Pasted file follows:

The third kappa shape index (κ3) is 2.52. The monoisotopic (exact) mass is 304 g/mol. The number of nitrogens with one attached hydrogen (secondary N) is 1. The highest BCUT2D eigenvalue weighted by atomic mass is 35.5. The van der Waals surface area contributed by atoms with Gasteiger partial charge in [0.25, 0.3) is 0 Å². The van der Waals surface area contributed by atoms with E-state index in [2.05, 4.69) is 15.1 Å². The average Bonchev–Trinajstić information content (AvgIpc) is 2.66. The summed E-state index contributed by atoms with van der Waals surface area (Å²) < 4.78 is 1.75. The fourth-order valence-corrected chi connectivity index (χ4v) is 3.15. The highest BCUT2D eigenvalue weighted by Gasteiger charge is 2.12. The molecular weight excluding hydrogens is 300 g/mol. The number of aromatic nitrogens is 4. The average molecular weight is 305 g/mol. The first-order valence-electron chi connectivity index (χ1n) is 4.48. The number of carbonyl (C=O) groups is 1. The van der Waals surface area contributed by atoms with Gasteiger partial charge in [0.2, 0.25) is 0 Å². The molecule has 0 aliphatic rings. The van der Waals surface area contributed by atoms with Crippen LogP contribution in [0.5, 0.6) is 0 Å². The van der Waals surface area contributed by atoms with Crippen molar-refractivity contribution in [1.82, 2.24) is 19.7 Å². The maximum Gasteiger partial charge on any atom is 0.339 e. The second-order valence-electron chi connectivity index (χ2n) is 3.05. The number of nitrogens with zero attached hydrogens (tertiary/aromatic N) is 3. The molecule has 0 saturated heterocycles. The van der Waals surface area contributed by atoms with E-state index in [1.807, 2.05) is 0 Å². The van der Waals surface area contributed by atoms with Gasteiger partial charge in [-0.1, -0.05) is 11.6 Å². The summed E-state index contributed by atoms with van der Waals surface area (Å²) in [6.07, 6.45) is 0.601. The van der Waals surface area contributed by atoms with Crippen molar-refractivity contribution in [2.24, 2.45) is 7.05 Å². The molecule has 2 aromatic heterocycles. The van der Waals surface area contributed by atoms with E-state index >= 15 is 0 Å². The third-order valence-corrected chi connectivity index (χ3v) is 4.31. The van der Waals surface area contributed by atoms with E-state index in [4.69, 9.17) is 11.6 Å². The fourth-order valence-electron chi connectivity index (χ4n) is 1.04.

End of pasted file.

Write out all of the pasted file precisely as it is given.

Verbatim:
The third kappa shape index (κ3) is 2.52. The monoisotopic (exact) mass is 304 g/mol. The number of nitrogens with one attached hydrogen (secondary N) is 1. The highest BCUT2D eigenvalue weighted by atomic mass is 35.5. The van der Waals surface area contributed by atoms with Gasteiger partial charge in [0.25, 0.3) is 0 Å². The van der Waals surface area contributed by atoms with E-state index in [2.05, 4.69) is 15.1 Å². The average Bonchev–Trinajstić information content (AvgIpc) is 2.66. The summed E-state index contributed by atoms with van der Waals surface area (Å²) < 4.78 is 1.75. The fourth-order valence-corrected chi connectivity index (χ4v) is 3.15. The highest BCUT2D eigenvalue weighted by Gasteiger charge is 2.12. The molecular weight excluding hydrogens is 300 g/mol. The number of aromatic nitrogens is 4. The average molecular weight is 305 g/mol. The first-order valence-electron chi connectivity index (χ1n) is 4.48. The number of carbonyl (C=O) groups is 1. The van der Waals surface area contributed by atoms with Gasteiger partial charge in [0.2, 0.25) is 0 Å². The molecule has 0 aliphatic rings. The van der Waals surface area contributed by atoms with Crippen LogP contribution in [0.5, 0.6) is 0 Å². The van der Waals surface area contributed by atoms with Crippen molar-refractivity contribution in [1.82, 2.24) is 19.7 Å². The maximum Gasteiger partial charge on any atom is 0.339 e. The second-order valence-electron chi connectivity index (χ2n) is 3.05. The number of nitrogens with zero attached hydrogens (tertiary/aromatic N) is 3. The molecule has 0 saturated heterocycles. The van der Waals surface area contributed by atoms with E-state index in [1.807, 2.05) is 0 Å². The van der Waals surface area contributed by atoms with Gasteiger partial charge in [-0.1, -0.05) is 11.6 Å². The summed E-state index contributed by atoms with van der Waals surface area (Å²) in [6.07, 6.45) is 0.601. The van der Waals surface area contributed by atoms with Crippen molar-refractivity contribution in [2.24, 2.45) is 7.05 Å². The molecule has 2 aromatic heterocycles. The van der Waals surface area contributed by atoms with E-state index >= 15 is 0 Å². The third-order valence-corrected chi connectivity index (χ3v) is 4.31. The van der Waals surface area contributed by atoms with E-state index in [4.69, 9.17) is 11.6 Å². The fourth-order valence-electron chi connectivity index (χ4n) is 1.04.